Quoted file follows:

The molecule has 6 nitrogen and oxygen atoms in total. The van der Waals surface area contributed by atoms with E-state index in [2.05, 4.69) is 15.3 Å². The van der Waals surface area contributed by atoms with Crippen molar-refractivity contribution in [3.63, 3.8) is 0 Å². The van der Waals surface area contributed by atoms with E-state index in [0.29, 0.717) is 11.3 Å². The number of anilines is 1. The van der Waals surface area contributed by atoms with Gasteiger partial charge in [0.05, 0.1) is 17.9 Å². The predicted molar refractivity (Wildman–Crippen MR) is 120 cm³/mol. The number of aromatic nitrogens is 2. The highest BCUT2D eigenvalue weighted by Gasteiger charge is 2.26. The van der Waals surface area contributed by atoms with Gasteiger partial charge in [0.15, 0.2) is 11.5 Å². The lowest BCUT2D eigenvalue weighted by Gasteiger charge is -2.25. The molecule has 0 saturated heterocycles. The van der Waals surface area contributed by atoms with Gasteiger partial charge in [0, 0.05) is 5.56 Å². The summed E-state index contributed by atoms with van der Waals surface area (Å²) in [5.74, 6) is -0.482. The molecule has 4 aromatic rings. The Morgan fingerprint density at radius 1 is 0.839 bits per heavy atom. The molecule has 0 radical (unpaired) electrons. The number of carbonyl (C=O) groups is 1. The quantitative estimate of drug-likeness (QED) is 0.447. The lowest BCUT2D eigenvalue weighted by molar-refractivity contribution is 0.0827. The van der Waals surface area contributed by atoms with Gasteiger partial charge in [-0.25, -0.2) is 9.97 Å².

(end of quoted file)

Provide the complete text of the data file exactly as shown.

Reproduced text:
The molecule has 6 nitrogen and oxygen atoms in total. The van der Waals surface area contributed by atoms with E-state index in [2.05, 4.69) is 15.3 Å². The van der Waals surface area contributed by atoms with Crippen molar-refractivity contribution in [3.63, 3.8) is 0 Å². The van der Waals surface area contributed by atoms with E-state index in [0.29, 0.717) is 11.3 Å². The number of anilines is 1. The van der Waals surface area contributed by atoms with Gasteiger partial charge in [0.05, 0.1) is 17.9 Å². The predicted molar refractivity (Wildman–Crippen MR) is 120 cm³/mol. The number of aromatic nitrogens is 2. The highest BCUT2D eigenvalue weighted by Gasteiger charge is 2.26. The van der Waals surface area contributed by atoms with Gasteiger partial charge in [0.15, 0.2) is 11.5 Å². The lowest BCUT2D eigenvalue weighted by Gasteiger charge is -2.25. The molecule has 0 saturated heterocycles. The van der Waals surface area contributed by atoms with Gasteiger partial charge in [0, 0.05) is 5.56 Å². The summed E-state index contributed by atoms with van der Waals surface area (Å²) in [5.74, 6) is -0.482. The molecule has 4 aromatic rings. The Morgan fingerprint density at radius 1 is 0.839 bits per heavy atom. The molecule has 0 radical (unpaired) electrons. The number of carbonyl (C=O) groups is 1. The quantitative estimate of drug-likeness (QED) is 0.447. The lowest BCUT2D eigenvalue weighted by molar-refractivity contribution is 0.0827. The van der Waals surface area contributed by atoms with Gasteiger partial charge in [-0.25, -0.2) is 9.97 Å².